The problem with believing that you know the answer to everything is that you can come across as pretty assuming and arrogant, even if your intentions, like they are in the Sol.illaquists of Sound's Anti debut, As If We Existed, are good. The two vocalists in the group, Swamburger, who raps, and Alexandrah, who sings, are both talented, intelligent, and interesting, and both have a lot to say, not only about music but also about societally constructed stereotypes, oppression, and life in general. Some of it, like in "Black Guy Peace," "Mark It Place," "Ur Turn," and "Property & Malt Liquor," question American culture and problems, and do so quite insightfully and provocatively (in the latter, Swamburger deconstructs, literally, St. Ides beer: "Rearrange Ides to get dies/Take abbreviated St., I say Saint stands for Satan/Rearrange again to get side out of Ides/Now you're on Satan's side," which, yes, is obviously stretching, but he's making a point, and he does it well), but some of it also treads that thin, thin line between pretension and knowledge. This stems from the fact that everything the band does reflects its message, which seems to be, very generally, love: love for yourself (which means abstaining from cigarettes, alcohol, stereotyping, and animal products), your fellow man, and your community. Of course, the problem arises when not everyone agrees with or understands the message, something that the Sol.illaquists are very aware of and that they directly address, both in the fast, intense "Ask Me If I Care" and the neo-soul-esque "Our 2 Cents." In the first, they argue that "this music, when suitably used, is meant to enrich your existence" and that "if you allow the child of great talent to prevail/Seeking a scale of beauty from music like this/Then take time to know what it is," because it's something about which they feel deeply ("Ask me if I care and I'll say I do," the hook goes). In the second, they describe a scenario in which they try to convince a woman to quit smoking, which ends in neither side completely understanding the other. "She wants to indulge/We want to help out" they say, recognizing the other's arguments, but they end the song, and the entire album, with the somewhat obtuse yet resolute statement "Biased opinions will never teach what we know," followed by a cough. Yet still, despite all of this, it's hard to fault the Sol.illaquists for standing up so strongly for what they believe in. They're articulate and provocative but also, often thanks to their production -- which ranges from trip-hoppy to R&B-like and incorporates plenty of live instrumentation along with the MPC talents of DiViNCi -- melodic and soothing. They are prepared to share their art, and their message, with the world, and if that means they get a few detractors then so be it, because anyone with a strong stance on anything is going to run into some problems, and that's a risk they're more than willing to take.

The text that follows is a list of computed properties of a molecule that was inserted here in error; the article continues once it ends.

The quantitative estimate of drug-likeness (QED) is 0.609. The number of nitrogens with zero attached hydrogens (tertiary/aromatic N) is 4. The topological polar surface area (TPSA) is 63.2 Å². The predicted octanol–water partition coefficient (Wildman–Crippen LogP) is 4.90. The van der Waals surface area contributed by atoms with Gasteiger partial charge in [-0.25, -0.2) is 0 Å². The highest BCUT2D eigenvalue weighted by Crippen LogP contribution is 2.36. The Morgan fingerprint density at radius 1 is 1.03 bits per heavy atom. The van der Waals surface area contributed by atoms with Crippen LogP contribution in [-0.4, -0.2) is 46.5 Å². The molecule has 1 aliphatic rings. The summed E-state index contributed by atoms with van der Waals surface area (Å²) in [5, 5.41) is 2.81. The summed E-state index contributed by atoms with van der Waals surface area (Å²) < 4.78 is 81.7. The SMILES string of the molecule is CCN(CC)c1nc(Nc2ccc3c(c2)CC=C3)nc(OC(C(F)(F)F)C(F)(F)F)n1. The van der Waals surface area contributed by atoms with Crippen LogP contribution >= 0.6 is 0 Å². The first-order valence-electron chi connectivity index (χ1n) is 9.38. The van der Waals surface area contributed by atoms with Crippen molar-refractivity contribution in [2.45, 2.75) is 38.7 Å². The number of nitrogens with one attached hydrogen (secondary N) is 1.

AllMusic Review by Marisa Brown